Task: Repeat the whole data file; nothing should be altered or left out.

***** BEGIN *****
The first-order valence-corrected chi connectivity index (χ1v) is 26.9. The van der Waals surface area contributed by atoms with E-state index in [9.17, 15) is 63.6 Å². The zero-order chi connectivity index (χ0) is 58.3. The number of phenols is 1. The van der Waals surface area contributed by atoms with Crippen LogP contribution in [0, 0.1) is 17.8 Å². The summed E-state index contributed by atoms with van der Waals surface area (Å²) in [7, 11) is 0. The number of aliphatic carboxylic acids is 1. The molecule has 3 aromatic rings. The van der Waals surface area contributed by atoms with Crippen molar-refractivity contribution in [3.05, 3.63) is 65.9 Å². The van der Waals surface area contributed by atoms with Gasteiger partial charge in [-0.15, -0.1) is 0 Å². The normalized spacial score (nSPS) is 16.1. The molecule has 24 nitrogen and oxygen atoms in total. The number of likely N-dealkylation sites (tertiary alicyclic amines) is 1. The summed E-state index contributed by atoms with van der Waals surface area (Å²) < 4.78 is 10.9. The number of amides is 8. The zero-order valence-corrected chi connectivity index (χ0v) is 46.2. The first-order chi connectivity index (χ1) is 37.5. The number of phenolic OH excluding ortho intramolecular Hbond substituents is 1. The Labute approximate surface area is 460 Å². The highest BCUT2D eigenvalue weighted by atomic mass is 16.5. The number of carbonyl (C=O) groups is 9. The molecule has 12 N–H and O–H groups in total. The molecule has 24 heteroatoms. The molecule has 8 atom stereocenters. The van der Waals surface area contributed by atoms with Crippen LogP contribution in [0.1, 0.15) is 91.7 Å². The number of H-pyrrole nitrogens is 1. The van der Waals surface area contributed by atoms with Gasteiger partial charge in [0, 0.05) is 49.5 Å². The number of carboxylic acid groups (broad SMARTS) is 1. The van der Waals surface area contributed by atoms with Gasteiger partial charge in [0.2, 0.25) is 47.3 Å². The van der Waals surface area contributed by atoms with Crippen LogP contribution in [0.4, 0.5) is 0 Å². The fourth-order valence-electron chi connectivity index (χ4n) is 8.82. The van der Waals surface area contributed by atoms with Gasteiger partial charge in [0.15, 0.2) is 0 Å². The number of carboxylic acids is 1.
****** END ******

The first-order valence-corrected chi connectivity index (χ1v) is 26.9. The van der Waals surface area contributed by atoms with E-state index in [9.17, 15) is 63.6 Å². The zero-order chi connectivity index (χ0) is 58.3. The number of phenols is 1. The van der Waals surface area contributed by atoms with Crippen LogP contribution in [0, 0.1) is 17.8 Å². The summed E-state index contributed by atoms with van der Waals surface area (Å²) in [7, 11) is 0. The number of aliphatic carboxylic acids is 1. The molecule has 3 aromatic rings. The van der Waals surface area contributed by atoms with Crippen molar-refractivity contribution in [3.05, 3.63) is 65.9 Å². The van der Waals surface area contributed by atoms with Gasteiger partial charge in [-0.15, -0.1) is 0 Å². The normalized spacial score (nSPS) is 16.1. The molecule has 24 nitrogen and oxygen atoms in total. The number of likely N-dealkylation sites (tertiary alicyclic amines) is 1. The summed E-state index contributed by atoms with van der Waals surface area (Å²) < 4.78 is 10.9. The number of amides is 8. The zero-order valence-corrected chi connectivity index (χ0v) is 46.2. The first-order chi connectivity index (χ1) is 37.5. The number of phenolic OH excluding ortho intramolecular Hbond substituents is 1. The Labute approximate surface area is 460 Å². The highest BCUT2D eigenvalue weighted by atomic mass is 16.5. The number of carbonyl (C=O) groups is 9. The molecule has 12 N–H and O–H groups in total. The molecule has 24 heteroatoms. The molecule has 8 atom stereocenters. The van der Waals surface area contributed by atoms with Crippen LogP contribution in [0.1, 0.15) is 91.7 Å². The number of H-pyrrole nitrogens is 1. The van der Waals surface area contributed by atoms with Gasteiger partial charge in [0, 0.05) is 49.5 Å². The number of carboxylic acid groups (broad SMARTS) is 1. The van der Waals surface area contributed by atoms with Gasteiger partial charge in [0.2, 0.25) is 47.3 Å². The van der Waals surface area contributed by atoms with Crippen LogP contribution in [0.4, 0.5) is 0 Å². The fourth-order valence-electron chi connectivity index (χ4n) is 8.82. The van der Waals surface area contributed by atoms with Gasteiger partial charge in [0.15, 0.2) is 0 Å². The number of carboxylic acids is 1.